Liz was very reassured by this. “What about complications?” she asked. She was obviously very well read, and had done her homework. But as I do with everyone, spelled out the detail of the most feared complications on her diagrams.

‘If I had to give you all the possible complications of this surgery, we would be here all night. Laparoscopy itself (where we introduce Carbon Dioxide gas into the abdomen to distend it can cause complications, but these are very rare. The complication that you must be aware of is injury to the bile ducts. This may become obvious at surgery but may present as a problem weeks or months later. Injuring and scarring of the bile ducts can cause pressure on the liver resulting in jaundice, and liver damage. This is a life threatening problem, and takes a great deal of skill and resources to sort, usually in a specialist unit. The risk is very small between one in 200 or 300 operations. But is never zero.”

“What are the consequences of losing my gall bladder?” This was a good question, and I referred her to the diagram. “Without a gall bladder there is no reservoir function, and bile leaks continuously into the bowel. Most people don’t notice any change, some do open their bowels more frequently.” She looked at me with a glint in her eye,”I will look forward to that.”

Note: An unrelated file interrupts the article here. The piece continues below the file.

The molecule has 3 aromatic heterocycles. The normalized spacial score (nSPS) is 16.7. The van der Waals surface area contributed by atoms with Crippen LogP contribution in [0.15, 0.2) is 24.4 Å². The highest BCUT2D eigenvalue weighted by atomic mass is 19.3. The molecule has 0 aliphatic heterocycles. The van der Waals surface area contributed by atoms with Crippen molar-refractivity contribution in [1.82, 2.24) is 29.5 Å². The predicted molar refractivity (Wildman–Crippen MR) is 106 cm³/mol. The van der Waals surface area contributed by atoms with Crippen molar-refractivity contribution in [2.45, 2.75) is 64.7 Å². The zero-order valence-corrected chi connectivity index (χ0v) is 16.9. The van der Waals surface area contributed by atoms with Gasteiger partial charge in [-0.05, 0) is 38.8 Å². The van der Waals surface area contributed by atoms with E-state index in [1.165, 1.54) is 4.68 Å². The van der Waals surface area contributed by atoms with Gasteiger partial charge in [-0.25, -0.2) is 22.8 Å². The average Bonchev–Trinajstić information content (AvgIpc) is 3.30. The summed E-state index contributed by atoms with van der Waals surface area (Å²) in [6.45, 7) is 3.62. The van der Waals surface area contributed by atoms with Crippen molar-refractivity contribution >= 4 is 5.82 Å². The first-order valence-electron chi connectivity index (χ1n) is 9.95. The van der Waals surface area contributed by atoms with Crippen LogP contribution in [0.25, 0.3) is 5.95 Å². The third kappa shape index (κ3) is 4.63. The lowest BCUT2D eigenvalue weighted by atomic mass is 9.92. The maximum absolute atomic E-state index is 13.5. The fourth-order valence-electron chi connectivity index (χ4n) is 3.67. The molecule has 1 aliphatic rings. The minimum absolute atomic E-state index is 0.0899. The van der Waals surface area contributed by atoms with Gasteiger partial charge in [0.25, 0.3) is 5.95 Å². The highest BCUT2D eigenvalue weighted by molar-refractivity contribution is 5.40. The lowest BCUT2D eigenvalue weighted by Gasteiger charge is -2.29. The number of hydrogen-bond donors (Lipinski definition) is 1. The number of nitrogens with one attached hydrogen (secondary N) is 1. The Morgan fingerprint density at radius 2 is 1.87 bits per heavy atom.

I examined her abdomen which was soft and non-tender, taking note that her umbilicus was clean and tidy, and there was no hernia in the region. I entered all my observations on the sheet of paper, and asked her to sign it. We now had an agreed record of our meeting and I immediately printed out a copy for her.

“How should I prepare myself for this?” I looked at the details of her social history which had been already recorded, “you neither smoke nor drink, which are major problems having an operation. You are on no particular drug (she had come off the pill about 3 months previously), but we better get a pregnancy test done, as we often use X rays during these operations. I get really obese patients to go on a rapid weight loss regime supervised by a dietitian, but again none of this applies to you.”

We went over the consent process, and she was on her way.

I met her post-operatively six weeks later. She was leaving for Antarctic Base a fortnight later.

“Well that was pretty easy,” she said. It was pretty easy for me too, but I did not tell her that, as I shook her hand and wished her well.